Defense Minister Avigdor Liberman on Saturday visited the site of Friday’s terror attack in the settlement of Halamish, which claimed the lives of three Israelis, and said Israel was demanding prompt condemnation of the attack by Palestinian Authority President Mahmoud Abbas.
Abbas, he said, must issue “a clear condemnation of the massacre committed yesterday against an innocent family that posed a danger to no one, a terrible slaughter carried out during the family’s Shabbat dinner.”
Liberman was joined on his visit by IDF Chief of Staff Gadi Eisenkot, and the two were briefed on recent events by local military commanders.
After consulting with senior West Bank commanders, Liberman said the terrorist’s home would be demolished swiftly.
Abbas has so far been silent about Friday night’s attack. Before news of the attack broke, Abbas had said he would freeze all contacts with Israel over its actions in Jerusalem’s Temple Mount. Friday saw riots around the Old City and the Jerusalem area in response to Israel’s installation of metal detectors at the Temple Mount compound. Three Palestinians were reported killed and some 200 others were wounded in the confrontations with Israeli security forces.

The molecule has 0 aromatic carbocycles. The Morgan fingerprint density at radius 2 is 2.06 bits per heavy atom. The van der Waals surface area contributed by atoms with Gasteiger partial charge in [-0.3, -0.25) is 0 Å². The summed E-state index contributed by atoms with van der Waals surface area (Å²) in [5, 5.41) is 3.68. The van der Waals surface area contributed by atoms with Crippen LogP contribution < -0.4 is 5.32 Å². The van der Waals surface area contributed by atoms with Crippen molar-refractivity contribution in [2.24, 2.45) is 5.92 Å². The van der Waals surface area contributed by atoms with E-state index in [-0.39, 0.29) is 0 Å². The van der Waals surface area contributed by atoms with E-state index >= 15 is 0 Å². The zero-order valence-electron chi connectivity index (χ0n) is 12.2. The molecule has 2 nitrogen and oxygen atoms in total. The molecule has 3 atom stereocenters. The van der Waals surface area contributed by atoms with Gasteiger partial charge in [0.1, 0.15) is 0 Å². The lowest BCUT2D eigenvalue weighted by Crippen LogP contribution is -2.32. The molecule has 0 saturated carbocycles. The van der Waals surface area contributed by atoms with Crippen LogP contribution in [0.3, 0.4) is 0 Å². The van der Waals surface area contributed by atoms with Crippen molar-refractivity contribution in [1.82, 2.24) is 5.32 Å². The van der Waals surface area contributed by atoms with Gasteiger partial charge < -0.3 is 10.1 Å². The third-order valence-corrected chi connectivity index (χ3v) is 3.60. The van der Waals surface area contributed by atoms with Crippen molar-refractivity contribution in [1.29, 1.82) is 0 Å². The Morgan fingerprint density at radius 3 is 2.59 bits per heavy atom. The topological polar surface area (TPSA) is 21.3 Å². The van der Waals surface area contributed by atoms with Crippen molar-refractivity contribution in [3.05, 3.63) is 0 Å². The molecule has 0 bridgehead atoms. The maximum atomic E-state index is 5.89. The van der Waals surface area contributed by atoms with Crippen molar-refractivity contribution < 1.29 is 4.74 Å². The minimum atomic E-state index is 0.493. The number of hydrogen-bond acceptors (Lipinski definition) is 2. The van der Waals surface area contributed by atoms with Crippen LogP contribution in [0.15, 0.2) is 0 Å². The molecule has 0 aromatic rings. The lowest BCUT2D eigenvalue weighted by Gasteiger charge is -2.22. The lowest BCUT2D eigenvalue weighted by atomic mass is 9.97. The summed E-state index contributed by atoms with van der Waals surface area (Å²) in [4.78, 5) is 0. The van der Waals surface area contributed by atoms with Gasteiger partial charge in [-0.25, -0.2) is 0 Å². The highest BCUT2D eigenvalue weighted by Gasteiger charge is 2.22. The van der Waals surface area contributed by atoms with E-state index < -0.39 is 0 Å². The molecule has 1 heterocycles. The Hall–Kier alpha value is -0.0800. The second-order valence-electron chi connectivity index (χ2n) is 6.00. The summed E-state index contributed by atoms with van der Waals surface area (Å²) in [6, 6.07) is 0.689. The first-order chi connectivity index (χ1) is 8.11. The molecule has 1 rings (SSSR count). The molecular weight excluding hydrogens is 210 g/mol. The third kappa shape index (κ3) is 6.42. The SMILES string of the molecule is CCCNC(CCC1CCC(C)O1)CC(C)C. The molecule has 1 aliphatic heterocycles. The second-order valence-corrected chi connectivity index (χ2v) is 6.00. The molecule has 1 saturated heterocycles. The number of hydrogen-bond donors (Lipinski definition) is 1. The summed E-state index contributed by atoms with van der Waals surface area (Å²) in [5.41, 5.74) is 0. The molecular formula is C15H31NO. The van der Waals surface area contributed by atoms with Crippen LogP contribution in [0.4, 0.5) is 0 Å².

The Israeli actions at the Temple Mount came in response to a July 14 terror attack, in which three Arab Israelis shot dead two Israeli police officers there with guns they had smuggled into the holy site. But Abbas said the act was “falsely presented as a security measure” while claiming Israel’s real purpose was “to take control of Al-Aqsa Mosque.”
Meanwhile, IDF forces early Saturday morning raided the home of the Palestinian terrorist who murdered the three Halamish family members, and arrested his brother.
Troops were searching the village of Kobar for weaponry and suspects. They also mapped the family home of 19-year-old Omar al-Abed, in preparation for its likely demolition. An army official told Ynet the terrorist’s parents were known to be affiliated with the Hamas terror group. Hamas hailed the attack late Friday as “heroic.”
Security forces have enacted a closure on Abed’s village, and only humanitarian cases were being allowed through as the operations inside continued.
Abed’s brother Monir, 21, was also arrested. Officials said they suspected Monir aided his brother in carrying out the attack. Security forces said they were looking for any additional suspects in the Halamish attack.
Footage released by the military showed the early morning raid.
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Also Saturday, the army said shots were fired overnight at a synagogue in the settlement of Avnei Hefetz in Samaria, west of Tulkarm. Residents reported hearing gunfire overnight. A search conducted in the morning revealed a bullet hole in a wall of the synagogue. The military was investigating.
The army said it would further boost forces in the West Bank, in addition to the reinforcements already provided due to tensions surrounding new Temple Mount security checks.